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Prius Tire Tuning - Page 7

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Posted by Elmo P. Shagnasty on May 21, 2011, 12:10 pm
 
In article


...which has nothing at ALL to do with braking performance, which you
declare to be "the same" despite your total lack of data--

--and then you demand that if the world doesn't like your declaration,
it's up to the world to prove you wrong.

Yeah, bob.  Sure.

Posted by bwilson4web on May 21, 2011, 2:35 pm
 
wrote:

.. . . (troll scat that will soon disappear)

As I was saying:

Prius alignment is normally limited to just front toe, the angle the
tires are pointed inward or outward. Camber is the vertical tire angle
and on the front and may require a new camber bolt, ~$.00. Toyota
documents a rear wheel toe adjustment but it requires a special tool
that appears to bend part of the rear axle, a smaller version of a
frame bending.

Another approach is to use shims that adjust the rear wheel hub,
mounting bolts. Each hub is held by four mounting bolts:
http://hiwaay.net/~bzwilson/prius/pri_shim_020.jpg
The upper tube is the brake line, the round sensor is the rotation
sensor used by the ABS. The four bolts hold the hub to the axle. But
there are two shim styles available, tab and disk.

The tab systems come with a box of assorted sizes, ~$5-25. Pairs of
shims are put on adjacent bolts, vertical pair for toe and horizontal
pairs for camber:
http://hiwaay.net/~bzwilson/prius/pri_shim_060.jpg
By putting them on in pairs, there won't be any rocking motion after
the bolts are torqued. If anyone wants to try the metal tabs, I have
left-over tabs and have no problem with sending a set for both rear
wheels. Send me an e-mail with your address and Prius make and model.

First adjust the wheel with the worst toe. Then put tabs in the
opposite wheel to adjust camber. Sad to say, a certain amount of
experimentation is needed:
http://hiwaay.net/~bzwilson/prius/pri_shim_010.jpg
I first put a pair of 1/32 inch shims on on rear wheel and instead of
decreasing the toe, the pink and red lines, it made it worse. So I
removed those and put a 1/64 inch shim on the front and the toe for
both rear wheels came right into the value I was after, nearly zero.

Wheel alignment measurements can be expensive so I bought a life-time
alignment service from Firestone. I understand other tire chains offer
similar services but check the terms and conditions. So far, Firestone
has been very good about it and I only go back for a second reading if
I make a change. Sad to say, none of them have figured out that
perfect, four-wheel alignment could be a nice profit center.

In a similar fashion, I used a pair of 1/16 inch shims on the opposite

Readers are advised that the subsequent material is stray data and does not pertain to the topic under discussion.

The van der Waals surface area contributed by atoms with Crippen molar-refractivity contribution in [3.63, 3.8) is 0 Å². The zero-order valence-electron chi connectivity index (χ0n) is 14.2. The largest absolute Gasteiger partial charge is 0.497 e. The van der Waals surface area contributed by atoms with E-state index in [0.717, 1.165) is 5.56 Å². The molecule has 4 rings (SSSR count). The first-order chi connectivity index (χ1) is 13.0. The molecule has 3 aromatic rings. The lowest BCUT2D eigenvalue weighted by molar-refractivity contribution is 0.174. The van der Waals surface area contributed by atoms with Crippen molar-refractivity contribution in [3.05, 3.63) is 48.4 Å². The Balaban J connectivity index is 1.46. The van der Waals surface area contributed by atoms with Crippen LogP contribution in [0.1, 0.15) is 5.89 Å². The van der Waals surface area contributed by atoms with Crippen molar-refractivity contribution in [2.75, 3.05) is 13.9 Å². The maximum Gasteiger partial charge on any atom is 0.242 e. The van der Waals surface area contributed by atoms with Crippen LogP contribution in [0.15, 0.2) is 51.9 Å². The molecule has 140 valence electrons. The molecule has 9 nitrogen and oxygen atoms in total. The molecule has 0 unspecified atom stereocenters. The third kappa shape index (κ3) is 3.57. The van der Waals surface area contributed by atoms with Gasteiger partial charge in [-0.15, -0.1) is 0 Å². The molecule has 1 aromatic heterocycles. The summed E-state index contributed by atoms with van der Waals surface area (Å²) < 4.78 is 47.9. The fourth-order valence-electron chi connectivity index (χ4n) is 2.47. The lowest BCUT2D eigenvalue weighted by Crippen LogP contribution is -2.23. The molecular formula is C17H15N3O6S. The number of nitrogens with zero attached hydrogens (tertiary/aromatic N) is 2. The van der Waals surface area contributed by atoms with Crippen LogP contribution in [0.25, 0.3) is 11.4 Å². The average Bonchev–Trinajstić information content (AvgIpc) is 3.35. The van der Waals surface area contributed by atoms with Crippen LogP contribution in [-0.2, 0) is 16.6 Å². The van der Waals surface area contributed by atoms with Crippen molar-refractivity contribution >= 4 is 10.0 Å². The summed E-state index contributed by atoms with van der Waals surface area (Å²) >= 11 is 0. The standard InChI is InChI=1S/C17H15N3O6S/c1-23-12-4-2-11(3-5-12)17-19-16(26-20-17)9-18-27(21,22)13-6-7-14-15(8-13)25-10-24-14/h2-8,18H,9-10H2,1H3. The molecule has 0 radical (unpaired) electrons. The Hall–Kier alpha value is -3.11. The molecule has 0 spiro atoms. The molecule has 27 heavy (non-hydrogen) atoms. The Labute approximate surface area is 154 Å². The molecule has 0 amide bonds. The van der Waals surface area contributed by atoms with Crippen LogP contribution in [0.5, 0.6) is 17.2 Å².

hub and over corrected. Replacing them with 1/32 shims brought both
rear cambers to nearly zero. Notice that changing the camber had a
very small impact on toe.

The other shim style are two, slightly tapered disks, the EZ shim
system, ~$5/disk, two required:
http://hiwaay.net/~bzwilson/prius/pri_shim_070.jpg

Using a table or the Specialty Products online tool, the numbers
around the edge are rotated so the two disks correct both toe and
camber. Tabs are removed for the bolts. This is the system I'm using
now.

I switched because the metal tab system will always leave a gap
between the hubs and axle:
http://hiwaay.net/~bzwilson/prius/pri_shim_030.jpg
The ends to the metal tabs can be seen sticking out of the hub-axle
mating in the bottom-center of the photo. But you can see the
accumulated road grime on the black painted axle and this is not
something one wants between the gap.

We seldom have salted roads in North Alabama but any gap is a place
where air and water, especially salt water, can come in and rust or
corrode the gap. Although the zinc coated tabs are probably OK, they
remain another potential source of corrosion. In contrast, the plastic
disks blocks water and air and can't corrode. They are available from
Amazon:
(Amazon.com product link shortened)
UHA

Excessive camber leads to one side of the tires wearing out first. But
poor alignment, especially toe, can make Prius steering and tracking
unstable as well as wearing out the tires. So before trying different
diameter tires, make sure the alignment is as perfect as possible.
Then increasing the tire diameter, especially for the front wheels,
completes the job. It also improves braking stability by preventing
wheel asymmetry from coupling with the braking forces.

Bob Wilson

Posted by Elmo P. Shagnasty on May 21, 2011, 7:50 pm
 In article


Show us again, bob, where is your data regarding actual braking
distances--and not just your claims that "well, the car braked"?

We're still waiting for your actual data that PROVES what you claim.

What, no charts and graphs?

Posted by bwilson4web on May 21, 2011, 10:19 pm
 wrote:

Another boring driving day as the car ran and the brakes worked just
fine. With the warmer temperatures, it showed 62 MPG for the 26 miles
I drove on Friday. It really is a superior car.

Bob Wilson




Posted by Elmo P. Shagnasty on May 22, 2011, 3:23 am
 In article


The question was, Bob, do you have actual data to back up your claim
that braking distance/performance is unaffected by changing tire sizes?

You don't.  All you can say is that they "worked just fine".  No data
whatsoever.

Is that what your pretty charts and graphs are full of?  Random "I say
so therefore it is" numbers?

Certainly if some numbers show up that you don't like, you simply ignore
them.  That seems to be how you do things.

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